Protect Yourself from Predatory Lending
Three segments of the population are especially hard hit by predatory lenders: older consumers; minority consumers who tend not to use traditional banking services, and do business with finance companies; and lower income families with less than perfect credit. Predatory lenders often take advantage of first-time homebuyers and others who may be vulnerable to high-pressure sales tactics.
Nearly all predatory lending occurs in the subprime market where loans are sold to people with less than ideal credit histories. Subprime loans have played an important role in helping millions of Americans achieve homeownership; but unfortunately, some lenders take advantage of vulnerable borrowers. Here are some signs of predatory loans:
- Higher interest rates are charged by predatory lenders than by other lenders, as shown by national figures.
- Excessive points, late charges and prepayment penalties can cost consumers thousands of dollars.
- Credit insurance packing where the lender adds insurance you may not need.
- Asset-based lending where the predatory lender gives you a loan based on the equity in your home, not on your ability to repay or on your income.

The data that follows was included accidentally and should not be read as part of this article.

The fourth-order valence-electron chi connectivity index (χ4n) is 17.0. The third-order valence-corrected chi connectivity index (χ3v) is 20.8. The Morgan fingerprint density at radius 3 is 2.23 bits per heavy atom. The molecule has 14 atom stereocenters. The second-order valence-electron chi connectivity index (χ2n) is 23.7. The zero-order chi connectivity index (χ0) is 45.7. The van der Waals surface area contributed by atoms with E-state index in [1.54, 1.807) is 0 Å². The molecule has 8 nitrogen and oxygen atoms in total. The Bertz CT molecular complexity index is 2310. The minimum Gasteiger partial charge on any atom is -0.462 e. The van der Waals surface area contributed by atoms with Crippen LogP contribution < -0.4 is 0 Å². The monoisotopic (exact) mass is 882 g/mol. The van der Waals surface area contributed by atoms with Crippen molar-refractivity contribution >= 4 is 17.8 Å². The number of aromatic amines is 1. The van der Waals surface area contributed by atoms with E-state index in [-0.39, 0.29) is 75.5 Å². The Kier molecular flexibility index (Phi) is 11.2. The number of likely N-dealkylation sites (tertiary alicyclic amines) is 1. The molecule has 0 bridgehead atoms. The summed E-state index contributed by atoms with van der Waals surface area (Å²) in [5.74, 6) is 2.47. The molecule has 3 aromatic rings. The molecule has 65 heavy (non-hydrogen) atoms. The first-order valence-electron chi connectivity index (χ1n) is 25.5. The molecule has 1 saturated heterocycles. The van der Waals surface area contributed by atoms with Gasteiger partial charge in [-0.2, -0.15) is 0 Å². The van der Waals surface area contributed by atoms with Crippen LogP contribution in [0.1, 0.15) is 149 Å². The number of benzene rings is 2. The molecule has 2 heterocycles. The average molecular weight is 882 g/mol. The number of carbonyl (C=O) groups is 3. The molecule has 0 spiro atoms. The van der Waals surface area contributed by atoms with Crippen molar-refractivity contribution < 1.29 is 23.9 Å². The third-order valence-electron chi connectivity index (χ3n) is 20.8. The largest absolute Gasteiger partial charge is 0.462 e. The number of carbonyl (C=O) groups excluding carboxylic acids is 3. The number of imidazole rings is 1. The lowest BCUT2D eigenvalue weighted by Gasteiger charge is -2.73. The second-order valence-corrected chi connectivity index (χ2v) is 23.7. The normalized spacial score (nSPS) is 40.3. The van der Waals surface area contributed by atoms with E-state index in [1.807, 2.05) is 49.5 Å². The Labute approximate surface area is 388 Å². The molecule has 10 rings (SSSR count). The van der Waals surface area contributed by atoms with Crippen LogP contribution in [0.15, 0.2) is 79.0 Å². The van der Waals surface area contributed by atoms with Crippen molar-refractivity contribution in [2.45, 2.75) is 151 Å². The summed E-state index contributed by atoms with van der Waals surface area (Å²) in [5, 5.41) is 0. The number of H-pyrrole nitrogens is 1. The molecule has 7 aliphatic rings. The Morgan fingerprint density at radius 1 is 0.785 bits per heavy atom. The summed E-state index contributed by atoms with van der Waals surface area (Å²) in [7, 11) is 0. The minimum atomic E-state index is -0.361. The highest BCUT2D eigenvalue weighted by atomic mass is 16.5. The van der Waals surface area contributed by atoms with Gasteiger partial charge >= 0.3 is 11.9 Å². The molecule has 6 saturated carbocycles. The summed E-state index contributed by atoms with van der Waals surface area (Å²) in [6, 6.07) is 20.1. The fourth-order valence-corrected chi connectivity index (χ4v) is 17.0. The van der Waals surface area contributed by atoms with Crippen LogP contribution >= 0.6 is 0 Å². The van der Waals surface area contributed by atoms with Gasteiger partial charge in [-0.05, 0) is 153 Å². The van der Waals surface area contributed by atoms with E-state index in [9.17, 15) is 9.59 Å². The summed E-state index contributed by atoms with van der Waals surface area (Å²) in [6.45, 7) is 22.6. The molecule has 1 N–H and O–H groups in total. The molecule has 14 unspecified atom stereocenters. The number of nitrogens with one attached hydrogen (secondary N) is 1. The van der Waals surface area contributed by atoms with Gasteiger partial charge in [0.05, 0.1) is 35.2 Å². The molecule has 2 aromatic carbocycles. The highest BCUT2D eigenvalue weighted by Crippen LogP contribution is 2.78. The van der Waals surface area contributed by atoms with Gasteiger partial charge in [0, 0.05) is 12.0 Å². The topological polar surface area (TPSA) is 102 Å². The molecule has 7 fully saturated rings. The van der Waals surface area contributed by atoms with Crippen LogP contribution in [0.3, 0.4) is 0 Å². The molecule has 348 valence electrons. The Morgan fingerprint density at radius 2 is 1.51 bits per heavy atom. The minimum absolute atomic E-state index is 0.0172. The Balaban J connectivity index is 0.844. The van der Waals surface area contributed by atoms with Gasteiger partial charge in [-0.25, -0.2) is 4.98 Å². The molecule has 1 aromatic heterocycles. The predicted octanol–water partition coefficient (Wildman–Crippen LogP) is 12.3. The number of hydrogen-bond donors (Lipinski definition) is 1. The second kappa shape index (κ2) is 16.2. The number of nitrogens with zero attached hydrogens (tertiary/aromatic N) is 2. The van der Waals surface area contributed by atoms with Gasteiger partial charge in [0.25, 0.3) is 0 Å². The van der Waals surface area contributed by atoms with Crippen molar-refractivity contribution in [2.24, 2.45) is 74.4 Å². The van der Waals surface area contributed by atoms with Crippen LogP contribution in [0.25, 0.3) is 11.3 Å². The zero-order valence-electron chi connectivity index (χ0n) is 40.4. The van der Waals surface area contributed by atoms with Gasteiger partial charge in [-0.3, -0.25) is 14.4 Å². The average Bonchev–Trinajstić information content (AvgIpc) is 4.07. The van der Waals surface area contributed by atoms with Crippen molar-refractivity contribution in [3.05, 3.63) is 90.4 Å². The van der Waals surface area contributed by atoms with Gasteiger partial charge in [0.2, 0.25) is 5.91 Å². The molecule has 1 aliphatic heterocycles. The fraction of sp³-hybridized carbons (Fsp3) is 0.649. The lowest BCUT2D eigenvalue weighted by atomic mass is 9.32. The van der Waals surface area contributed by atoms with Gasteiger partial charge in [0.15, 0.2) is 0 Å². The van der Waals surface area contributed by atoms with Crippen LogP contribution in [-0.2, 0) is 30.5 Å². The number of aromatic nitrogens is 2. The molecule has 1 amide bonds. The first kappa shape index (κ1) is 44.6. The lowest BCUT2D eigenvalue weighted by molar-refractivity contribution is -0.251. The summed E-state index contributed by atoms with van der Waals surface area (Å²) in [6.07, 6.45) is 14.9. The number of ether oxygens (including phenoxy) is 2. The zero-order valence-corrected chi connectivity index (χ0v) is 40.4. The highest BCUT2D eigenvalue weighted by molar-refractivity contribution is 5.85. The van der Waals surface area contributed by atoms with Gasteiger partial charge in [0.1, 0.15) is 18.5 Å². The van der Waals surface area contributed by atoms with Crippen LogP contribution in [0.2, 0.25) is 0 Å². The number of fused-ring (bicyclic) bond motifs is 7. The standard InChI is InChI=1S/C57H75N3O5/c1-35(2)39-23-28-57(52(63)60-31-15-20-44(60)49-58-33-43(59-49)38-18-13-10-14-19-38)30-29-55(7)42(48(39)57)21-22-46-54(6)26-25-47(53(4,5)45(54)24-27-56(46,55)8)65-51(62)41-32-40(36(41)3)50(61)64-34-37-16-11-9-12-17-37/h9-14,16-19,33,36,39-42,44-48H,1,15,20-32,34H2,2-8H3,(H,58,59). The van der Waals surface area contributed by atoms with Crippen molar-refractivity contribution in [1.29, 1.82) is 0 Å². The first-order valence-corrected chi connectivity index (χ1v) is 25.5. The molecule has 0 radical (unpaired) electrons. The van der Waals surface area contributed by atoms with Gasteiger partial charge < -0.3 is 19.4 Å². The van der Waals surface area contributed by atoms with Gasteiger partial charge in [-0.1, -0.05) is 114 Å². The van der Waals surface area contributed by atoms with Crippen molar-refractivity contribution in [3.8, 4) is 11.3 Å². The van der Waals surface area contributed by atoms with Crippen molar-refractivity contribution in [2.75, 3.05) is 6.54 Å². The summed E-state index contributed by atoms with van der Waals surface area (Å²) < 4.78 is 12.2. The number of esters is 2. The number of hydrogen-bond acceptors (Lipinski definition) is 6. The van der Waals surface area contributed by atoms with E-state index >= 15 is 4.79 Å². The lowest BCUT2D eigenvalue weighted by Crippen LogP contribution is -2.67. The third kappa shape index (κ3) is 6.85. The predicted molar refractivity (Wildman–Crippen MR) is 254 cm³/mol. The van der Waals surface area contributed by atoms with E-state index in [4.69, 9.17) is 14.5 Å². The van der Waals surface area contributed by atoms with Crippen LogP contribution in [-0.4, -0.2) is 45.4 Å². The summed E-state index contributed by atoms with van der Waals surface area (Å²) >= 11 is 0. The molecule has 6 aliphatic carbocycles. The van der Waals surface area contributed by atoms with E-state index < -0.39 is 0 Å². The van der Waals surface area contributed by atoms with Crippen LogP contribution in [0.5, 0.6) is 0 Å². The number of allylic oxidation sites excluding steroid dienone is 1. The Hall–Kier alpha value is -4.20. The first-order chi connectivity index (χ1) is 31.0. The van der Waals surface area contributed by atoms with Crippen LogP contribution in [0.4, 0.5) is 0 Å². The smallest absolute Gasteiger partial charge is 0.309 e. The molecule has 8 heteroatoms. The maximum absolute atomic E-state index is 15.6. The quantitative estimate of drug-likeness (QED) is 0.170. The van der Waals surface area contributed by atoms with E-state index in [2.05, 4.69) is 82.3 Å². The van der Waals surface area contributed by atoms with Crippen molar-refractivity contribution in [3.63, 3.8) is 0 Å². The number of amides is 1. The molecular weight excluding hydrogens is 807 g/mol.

- Misrepresentations where a lender offers one set of terms and then changes them at closing.
- Balloon payments where a large sum of money that is beyond your ability to pay is due at the end of the loan.
- High closing costs.
- Deceptive loan servicing where a lender doesn’t provide you with accurate account statements or payoff figures.
- Sounds too easy—if you hear terms like “guaranteed approval” or “no income verification,” you would be well served to steer clear of that particular lender, because the lender probably doesn’t care whether you have the ability to repay the loan.
The most important thing as a consumer you can do to guard against a predatory lender is to find a lender you can trust and ask that person some very important questions, such as:
What is my credit score?
What is the best interest rate today and do I qualify?
Is the loan’s interest rate fixed or adjustable?
What are the total loan fees?
What is the total monthly payment including property taxes and insurance?
Is there an application fee?
Are there prepayment penalties?
Responsible lenders play an important role in helping consumers meet their financial needs, and in helping families achieve home ownership. You can best protect yourself and your assets by properly educating yourself about predatory lending practices; watching for warning signs of unscrupulous lenders; asking the right questions; and, most importantly, developing a long-term relationship with reputable lenders who will work with you to develop loan programs that are right for your particular financial needs and goals.
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Suzanne Carr is a mortgage loan officer at Capitol National Bank.